3.2 The Rejection of Non-Naturalism
For Moore, ‘good’ denotes a simple, unanalysable, non-natural property, which is not part of the causal order. So how can we discern what is good and what is not? Moore’s says through “intuition” which seems like a mysterious answer to a mysterious question. Non-naturalism has therefore grave metaphysical and epistemological problems.
3.3 Problems with Emotivism
Jesus, I know why I gave up studying philosophy. Even analytical philosophy is mostly concentrated garbage. Most arguments rely on hidden background assumptions that are just plain wrong or simply confused.
Here’s a quote:
“3.5(a) Problem I: The implied error problem
Emotivism is a form of projectivism: when we use ‘is wrong’ in an
evaluative judgement, for example, when we judge that murder is
wrong, we are treating ‘wrong’ as if it is a predicate akin to the nonevaluative
predicates of our language. In other words, we view
wrongness as a property of the act of murder. Thus we take ‘murder
is wrong’ to be on a par with ‘gold is a metal’ in the sense that both
‘wrong’ and ‘metal’ are, as it were, genuine predicates, picking out
genuine features of things. However, according to emotivism, in
the case of ‘murder is wrong’ this is inaccurate: and what we are doing when we treat wrongness as a genuine feature of things is
projecting our sentiments or emotions onto the world. Wrongness is not
really a property of things in the world: rather it is something we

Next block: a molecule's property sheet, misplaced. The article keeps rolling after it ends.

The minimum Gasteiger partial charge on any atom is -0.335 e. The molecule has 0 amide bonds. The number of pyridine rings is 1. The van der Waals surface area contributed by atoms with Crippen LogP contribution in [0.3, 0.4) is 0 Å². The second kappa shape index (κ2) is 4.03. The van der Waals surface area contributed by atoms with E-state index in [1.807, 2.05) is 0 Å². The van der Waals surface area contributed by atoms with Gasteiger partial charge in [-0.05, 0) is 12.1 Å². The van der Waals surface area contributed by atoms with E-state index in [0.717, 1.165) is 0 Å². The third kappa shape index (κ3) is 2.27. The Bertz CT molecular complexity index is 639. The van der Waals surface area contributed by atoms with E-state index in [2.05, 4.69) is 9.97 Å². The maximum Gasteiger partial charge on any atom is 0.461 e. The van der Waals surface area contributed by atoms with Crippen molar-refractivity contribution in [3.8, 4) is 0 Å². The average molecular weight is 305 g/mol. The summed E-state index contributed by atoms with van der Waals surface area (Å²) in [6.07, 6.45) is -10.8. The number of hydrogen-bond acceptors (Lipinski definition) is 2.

project onto the world when we form an attitude or sentiment
…The problem for the emotivist is to explain how this projection can be
anything other than a mistake or an error. If we speak and think as if
there is a property of goodness, although there actually is not, why
isn’t our speaking and thinking in that way simply flawed?”
((Wait a second. Firstly, the property “red” is also simply projected into the world. There is nothinginherentlyred in the world. Just light-waves of different wavelengths. But that doesn’t mean that we can’t meaningfully say that we perceive the apple as red.
Just because “disgustingness” isn’t an inherent property of spinach, it nevertheless makes sense to hate spinach.
I don’t know if Miller actually understands that our model of the world is multi-leveled while there’s only one unique reality.
Secondly, even if we’re making constant errors when talking about morality, isn’t that exactly what emotivists believe anyway?))
Ah, after reading some other parts of the book I now realize that Miller just wanted to point out that emotivism entails that our morals are mind-dependent. Wow. He needed like 10 pages for doing so. Congrats, I agree.
As I said, this is only a problem for emotivism if you’re a moral realist/cognitivist, but that’s like saying that atheism is false because that would mean there is no god and that’s too bad.
This was only one example. And analytical philosophers do this kind of philosophizing constantly. Even if there are some good arguments or philosophers out there, it’s almost impossible to find them since they are burried under tons of useless garbage.
ETA: From the Stanford Encyclopedia:
Some theorists who view themselves as emotivists suggest that even the most general terms of moral evaluation have a descriptive meaning rather than just an emotive or non-cognitive meaning.